Earlier today, as the Jesusita Fire became more controlled and contained, members of the media were allowed a glimpse into the nerve center of the City of Santa Barbara’s Emergency Operations Center (EOC). Organized and set up as a way to centrally manage and mitigate emergency situations, the center – which is located downtown within the Figueroa Street police station – is staffed by regular city employees who have been specifically trained to work for the EOC during times of crisis. Simply put, the EOC makes it all happen – it is the unseen machine that, through the support and coordination of Field and Department Operations Centers, ensures the city and its various departments are able to quickly and effectively respond to large-scale emergencies.
After being greeted on the front steps of the police station by Mayor Marty Blum, Police Chief Cam Sanchez, Councilmember Grant House, and a handful of high-ranking city employees including Community Development Director Paul Casey and City Administrator Jim Armstrong, the small media contingent headed down to the basement of the police station to see firsthand how the 24-hour EOC operates during a typical day of disaster mitigation.
On the way, Sanchez noted that EOC staffers “are unsung heroes” and that their efforts go largely unreported since they are essentially “behind the scenes.” But, Sanchez went on, their work is nevertheless crucial for those fighting on the front lines – they are an indispensable “bloodline” of communication and management. Working in 12-hour shifts, the temporary EOC employees are both expected and willing to go above and beyond their usual job descriptions and, when called upon, assist in management and coordination functions; they are chosen based on the experience and skills accumulated during their non-disaster day jobs. The center is staffed with about 125 individuals – with about four people trained for each specific role – and is headed by full-time Emergency Services Manager Yolanda McGlinchey. In preparation for future disaster abatement, each staffer goes through a rigorous training progress including mock emergencies and table-top exercises, all in order to ensure that the EOC operates as efficiently and seamlessly as possible when it is needed.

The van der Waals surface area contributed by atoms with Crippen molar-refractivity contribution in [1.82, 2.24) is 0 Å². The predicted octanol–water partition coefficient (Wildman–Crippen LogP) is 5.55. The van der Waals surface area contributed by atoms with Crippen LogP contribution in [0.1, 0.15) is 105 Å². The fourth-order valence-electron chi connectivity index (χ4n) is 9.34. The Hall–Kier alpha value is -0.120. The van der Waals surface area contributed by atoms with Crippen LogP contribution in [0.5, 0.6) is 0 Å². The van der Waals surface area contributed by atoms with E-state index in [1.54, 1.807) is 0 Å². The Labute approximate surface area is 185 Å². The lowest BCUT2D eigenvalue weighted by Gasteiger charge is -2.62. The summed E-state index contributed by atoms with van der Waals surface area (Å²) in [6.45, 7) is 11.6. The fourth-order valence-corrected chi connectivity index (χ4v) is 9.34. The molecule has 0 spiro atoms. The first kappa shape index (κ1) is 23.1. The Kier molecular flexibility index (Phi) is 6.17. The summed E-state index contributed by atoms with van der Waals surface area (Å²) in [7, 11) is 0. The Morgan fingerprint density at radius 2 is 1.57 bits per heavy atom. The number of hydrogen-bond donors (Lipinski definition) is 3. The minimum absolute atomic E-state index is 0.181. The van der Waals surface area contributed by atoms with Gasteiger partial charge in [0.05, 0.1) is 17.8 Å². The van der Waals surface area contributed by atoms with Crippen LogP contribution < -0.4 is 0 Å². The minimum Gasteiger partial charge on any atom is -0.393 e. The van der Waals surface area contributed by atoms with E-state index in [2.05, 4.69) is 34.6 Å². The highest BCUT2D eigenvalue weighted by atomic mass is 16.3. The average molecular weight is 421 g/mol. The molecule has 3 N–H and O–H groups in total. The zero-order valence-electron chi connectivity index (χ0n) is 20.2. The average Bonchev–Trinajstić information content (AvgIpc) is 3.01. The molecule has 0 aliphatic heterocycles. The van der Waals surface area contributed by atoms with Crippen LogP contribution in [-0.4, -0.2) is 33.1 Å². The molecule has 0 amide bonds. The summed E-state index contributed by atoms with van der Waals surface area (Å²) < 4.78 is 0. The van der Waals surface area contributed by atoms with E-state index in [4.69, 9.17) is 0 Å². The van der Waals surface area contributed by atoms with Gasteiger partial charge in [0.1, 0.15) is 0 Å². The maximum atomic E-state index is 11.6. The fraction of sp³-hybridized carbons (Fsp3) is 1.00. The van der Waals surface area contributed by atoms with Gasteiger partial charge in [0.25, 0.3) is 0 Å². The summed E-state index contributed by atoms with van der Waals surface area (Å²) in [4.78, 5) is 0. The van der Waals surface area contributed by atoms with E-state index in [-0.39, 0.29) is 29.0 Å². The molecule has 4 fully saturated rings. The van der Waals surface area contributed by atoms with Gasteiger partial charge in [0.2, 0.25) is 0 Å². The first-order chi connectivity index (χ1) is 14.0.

Upon entering the center, one is struck by an intense yet focused hum of activity – phones ring constantly, maps and message boards are marked and updated, TVs flash news broadcasts, and all the while, staffers (about 25 of them at the time) either type rapidly on their laptops or mill about the small room, speaking with members of the various represented departments. The center itself is separated into distinct divisions, each with a specific purpose and objective, but all adhering to the overarching guidelines of the National Incident Management System that provides a streamlined and standardized method of organization for the EOC. Speaking with each department and its representatives, the extent and meaning behind the delegated responsibility became clear.
The logistics team summed up their job description with the concise quote: “When people need things, we get them. We make sure it happens.” Charged with taking all kinds of requests – from gas for generators, to maps for officers and firefighters, to chairs for shelters – the logistics department ensures that emergency workers in the field are never in want of necessities. They take dozens of calls and emails a day from city staff, public works officers, and police and firefighters, and, after logging the needs on official “Logistics Service Requests” forms, follow up to make sure items get where they were supposed to go. The department also keeps track of all donations provided by companies and restaurants in order to send out acknowledged appreciations for such contributions. At the time, Logistics was staffed by Parks and Recreation Director Nancy Rapp as well as Library Director Irene Macias.